Reform Policies that Subject Children to Criminal Penalties for Engaging in Conduct that Would Not Be Deemed Criminal if Engaged in by Adults


Policy Background:
 

While many youth enter the juvenile justice system because of delinquency, youth are also subject to penalties for engaging in conduct that would not be deemed criminal if engaged in by adults. Acts such as running away, being persistently absent from school, breaking curfew, and consuming or possessing alcohol or tobacco are a few of the offenses more commonly referred to as “status offenses.”

Youth who engage in status offenses are often experiencing personal, familial, community, or systemic issues and should not be processed through the juvenile system in the same way that youth who engage in delinquent behavior are processed. In fact, research has found that treating status offenders similarly to delinquent offenders is more harmful than helpful. Unfortunately, Texas continues to confine status offenders, ultimately exacerbating their issues and subjecting them to a correctional environment with youth being held for engaging in serious and violent behavior.

Further complicating this process are the criminal penalties that youth are subject to if they fail to appear before a judge for a status offense – causing additional, unnecessary harm.

Texas policy-makers should take steps to reduce the number of youth who become juvenile justice system-involved via status offenses. More specifically, this includes a prohibition on the confinement of youth charged with a status offense or with contempt of court for failing to adhere to conditions (e.g., tutoring, community service, etc.) related to a status offense.


Key Facts:
 

  • In 2013, youth in Texas were arrested in large number for status offenses: [1]

- 8,806 arrests for running away
- 3,518 arrests for curfew and loitering violations
- 1,180 liquor law violations.

  • Youth who run away from home are often attempting to escape a hazardous home life that can include abuse, exposure to violence, or exposure to alcohol and drug abuse.
  • Confinement for status offenses poses various significant problems, including the inadequacy of facilities to address the root causes of status offenses, those facilities’ potential to breed violence or pose other unsafe conditions, the lack of deterrent effect of confinement, and the removal of youth from their families and support networks.[2]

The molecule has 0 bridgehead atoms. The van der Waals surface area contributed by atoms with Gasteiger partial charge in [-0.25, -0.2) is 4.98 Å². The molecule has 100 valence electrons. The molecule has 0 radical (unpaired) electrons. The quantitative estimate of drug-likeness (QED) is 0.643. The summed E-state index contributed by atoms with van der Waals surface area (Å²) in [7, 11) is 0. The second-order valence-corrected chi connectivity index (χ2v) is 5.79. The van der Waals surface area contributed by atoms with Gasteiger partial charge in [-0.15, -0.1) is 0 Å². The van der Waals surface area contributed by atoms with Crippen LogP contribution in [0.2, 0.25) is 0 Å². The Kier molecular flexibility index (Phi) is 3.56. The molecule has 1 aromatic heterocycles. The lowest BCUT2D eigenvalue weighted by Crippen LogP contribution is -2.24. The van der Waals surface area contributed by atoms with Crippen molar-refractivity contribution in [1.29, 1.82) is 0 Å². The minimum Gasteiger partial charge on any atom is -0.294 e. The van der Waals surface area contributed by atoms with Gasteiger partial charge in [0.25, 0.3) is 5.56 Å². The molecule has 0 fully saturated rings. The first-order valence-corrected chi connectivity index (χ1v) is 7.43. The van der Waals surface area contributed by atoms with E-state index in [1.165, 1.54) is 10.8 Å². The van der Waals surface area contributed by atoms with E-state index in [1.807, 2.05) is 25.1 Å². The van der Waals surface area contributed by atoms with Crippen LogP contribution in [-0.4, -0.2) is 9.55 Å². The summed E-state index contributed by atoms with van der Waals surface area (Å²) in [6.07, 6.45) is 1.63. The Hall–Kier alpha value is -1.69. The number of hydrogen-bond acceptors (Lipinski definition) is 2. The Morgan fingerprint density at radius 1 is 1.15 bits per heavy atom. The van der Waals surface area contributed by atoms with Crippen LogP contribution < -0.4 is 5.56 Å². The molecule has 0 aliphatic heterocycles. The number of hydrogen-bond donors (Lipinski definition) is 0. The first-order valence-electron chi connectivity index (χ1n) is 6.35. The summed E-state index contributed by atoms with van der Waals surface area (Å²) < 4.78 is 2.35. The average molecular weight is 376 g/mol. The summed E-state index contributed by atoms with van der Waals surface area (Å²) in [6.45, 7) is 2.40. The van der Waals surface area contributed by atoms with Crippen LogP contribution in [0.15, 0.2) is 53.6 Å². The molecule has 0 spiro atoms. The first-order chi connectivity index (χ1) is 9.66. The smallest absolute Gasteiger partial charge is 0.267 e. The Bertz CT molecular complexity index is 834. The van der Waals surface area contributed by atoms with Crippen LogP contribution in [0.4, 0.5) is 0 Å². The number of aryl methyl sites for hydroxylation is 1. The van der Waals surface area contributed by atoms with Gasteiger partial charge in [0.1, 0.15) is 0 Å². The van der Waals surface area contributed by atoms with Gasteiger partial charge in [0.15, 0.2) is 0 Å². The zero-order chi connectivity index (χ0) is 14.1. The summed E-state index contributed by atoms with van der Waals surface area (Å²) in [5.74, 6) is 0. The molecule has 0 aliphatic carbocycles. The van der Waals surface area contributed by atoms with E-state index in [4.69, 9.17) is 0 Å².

• According to the Texas Public Policy Foundation, Texas held about 1,300 youth in detention facilities related to status offenses at some point during 2010 – representing approximately 15% of all youth held for status offenses nationwide during that time period in 2010.[3]


Relevant Bills:
 

  • Bill Number: HB 2793 (Huberty)
    Bill Caption: Relating to detention of juveniles accused only of running away from home.
    TCJC Materials: Fact Sheet
    Hearing Notice: House Juvenile Justice & Family Issues Committee, Notice of Public Hearing on April 15, 2015
    Archived Hearing Video: House Juvenile Justice & Family Issues Committee, 04/15/15 Video [TCJC testimony begins at 01:13:26]
  • Bill Number: HB 3852 (Moody)
    Bill Caption: Relating to contempt of court committed by certain juvenile offenders and the detention of certain juvenile offenders.
    TCJC Materials: Fact Sheet
    Hearing Notice: House Juvenile Justice & Family Issues Committee, Notice of Public Hearing on May 6, 2015
    Archived Hearing Video: House Juvenile Justice & Family Issues Committee, 05/06/15 Video [TCJC testimony begins at 01:02:02]
  • Bill Number: SB 943 (Rodríguez)
    Bill Caption: Relating to contempt of court committed by certain juvenile offenders and the detention of certain juvenile offenders.
    TCJC Materials: Fact Sheet


Other TCJC Materials:
 


[1] Texas Department of Public Safety, Texas Arrest Data: 2013, p. 75; https://www.txdps.state.tx.us/crimereports/13/citCh9.pdf

[2] Coalition for Juvenile Justice, National Standards for the Care of Youth Charged with Status Offenses, 2013, p. 12; http://www.juvjustice.org/sites/default/files/resource-files/National%20Standards%20for%20the%20Care%20of%20Youth%20Charged%20with%20Status%20Offenses%20FINAL_0.pdf

[3] The Texas Tribune, “Report: Many Youths Still Detained for Minor Infractions,” March 20, 2014; https://www.texastribune.org/2014/03/20/despite-drops-confinement-many-still-incarcerated/. Also see: Marc Levin & Derek Cohen, “Kids Doing Time for What’s Not a Crime: The Over-Incarceration of Status Offenders,” Texas Public Policy Foundation, March 2014, pp. 6-7; http://www.texaspolicy.com/center/effective-justice/reports/kids-doing-time-whats-not-crime